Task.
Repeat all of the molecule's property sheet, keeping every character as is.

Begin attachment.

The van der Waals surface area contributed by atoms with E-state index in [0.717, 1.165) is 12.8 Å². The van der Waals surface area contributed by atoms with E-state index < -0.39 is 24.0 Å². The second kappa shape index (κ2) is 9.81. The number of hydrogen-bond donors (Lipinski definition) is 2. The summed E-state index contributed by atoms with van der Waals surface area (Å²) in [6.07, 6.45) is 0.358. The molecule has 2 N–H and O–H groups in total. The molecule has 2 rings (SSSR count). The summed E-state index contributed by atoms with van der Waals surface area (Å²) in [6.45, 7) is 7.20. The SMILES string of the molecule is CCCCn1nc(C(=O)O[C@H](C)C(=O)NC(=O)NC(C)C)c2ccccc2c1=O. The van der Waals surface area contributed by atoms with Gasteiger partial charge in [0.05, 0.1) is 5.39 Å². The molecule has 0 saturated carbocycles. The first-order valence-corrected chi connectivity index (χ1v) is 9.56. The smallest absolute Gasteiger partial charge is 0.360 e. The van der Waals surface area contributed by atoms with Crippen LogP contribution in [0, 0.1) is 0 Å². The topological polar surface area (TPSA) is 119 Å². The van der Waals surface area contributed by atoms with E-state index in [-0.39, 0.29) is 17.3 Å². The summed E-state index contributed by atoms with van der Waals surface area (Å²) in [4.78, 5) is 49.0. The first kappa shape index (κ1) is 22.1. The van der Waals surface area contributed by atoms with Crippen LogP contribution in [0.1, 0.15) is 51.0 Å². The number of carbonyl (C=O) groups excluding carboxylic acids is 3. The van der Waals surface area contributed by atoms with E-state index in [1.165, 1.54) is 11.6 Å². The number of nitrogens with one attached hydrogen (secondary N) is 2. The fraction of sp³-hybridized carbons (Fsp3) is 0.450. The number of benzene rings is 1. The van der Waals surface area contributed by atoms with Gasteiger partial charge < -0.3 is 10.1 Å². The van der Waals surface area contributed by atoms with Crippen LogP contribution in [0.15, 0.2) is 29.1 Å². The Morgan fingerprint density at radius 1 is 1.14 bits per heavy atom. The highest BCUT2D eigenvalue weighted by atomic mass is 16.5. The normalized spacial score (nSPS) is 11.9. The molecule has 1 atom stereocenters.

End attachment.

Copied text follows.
The van der Waals surface area contributed by atoms with E-state index in [0.717, 1.165) is 12.8 Å². The van der Waals surface area contributed by atoms with E-state index < -0.39 is 24.0 Å². The second kappa shape index (κ2) is 9.81. The number of hydrogen-bond donors (Lipinski definition) is 2. The summed E-state index contributed by atoms with van der Waals surface area (Å²) in [6.07, 6.45) is 0.358. The molecule has 2 N–H and O–H groups in total. The molecule has 2 rings (SSSR count). The summed E-state index contributed by atoms with van der Waals surface area (Å²) in [6.45, 7) is 7.20. The SMILES string of the molecule is CCCCn1nc(C(=O)O[C@H](C)C(=O)NC(=O)NC(C)C)c2ccccc2c1=O. The van der Waals surface area contributed by atoms with Gasteiger partial charge in [0.05, 0.1) is 5.39 Å². The molecule has 0 saturated carbocycles. The first-order valence-corrected chi connectivity index (χ1v) is 9.56. The smallest absolute Gasteiger partial charge is 0.360 e. The van der Waals surface area contributed by atoms with Crippen LogP contribution in [0, 0.1) is 0 Å². The topological polar surface area (TPSA) is 119 Å². The van der Waals surface area contributed by atoms with E-state index in [-0.39, 0.29) is 17.3 Å². The summed E-state index contributed by atoms with van der Waals surface area (Å²) in [4.78, 5) is 49.0. The first kappa shape index (κ1) is 22.1. The van der Waals surface area contributed by atoms with Crippen LogP contribution in [0.1, 0.15) is 51.0 Å². The number of carbonyl (C=O) groups excluding carboxylic acids is 3. The van der Waals surface area contributed by atoms with E-state index in [1.165, 1.54) is 11.6 Å². The number of nitrogens with one attached hydrogen (secondary N) is 2. The fraction of sp³-hybridized carbons (Fsp3) is 0.450. The number of benzene rings is 1. The van der Waals surface area contributed by atoms with Gasteiger partial charge < -0.3 is 10.1 Å². The van der Waals surface area contributed by atoms with Crippen LogP contribution in [0.15, 0.2) is 29.1 Å². The Morgan fingerprint density at radius 1 is 1.14 bits per heavy atom. The highest BCUT2D eigenvalue weighted by atomic mass is 16.5. The normalized spacial score (nSPS) is 11.9. The molecule has 1 atom stereocenters.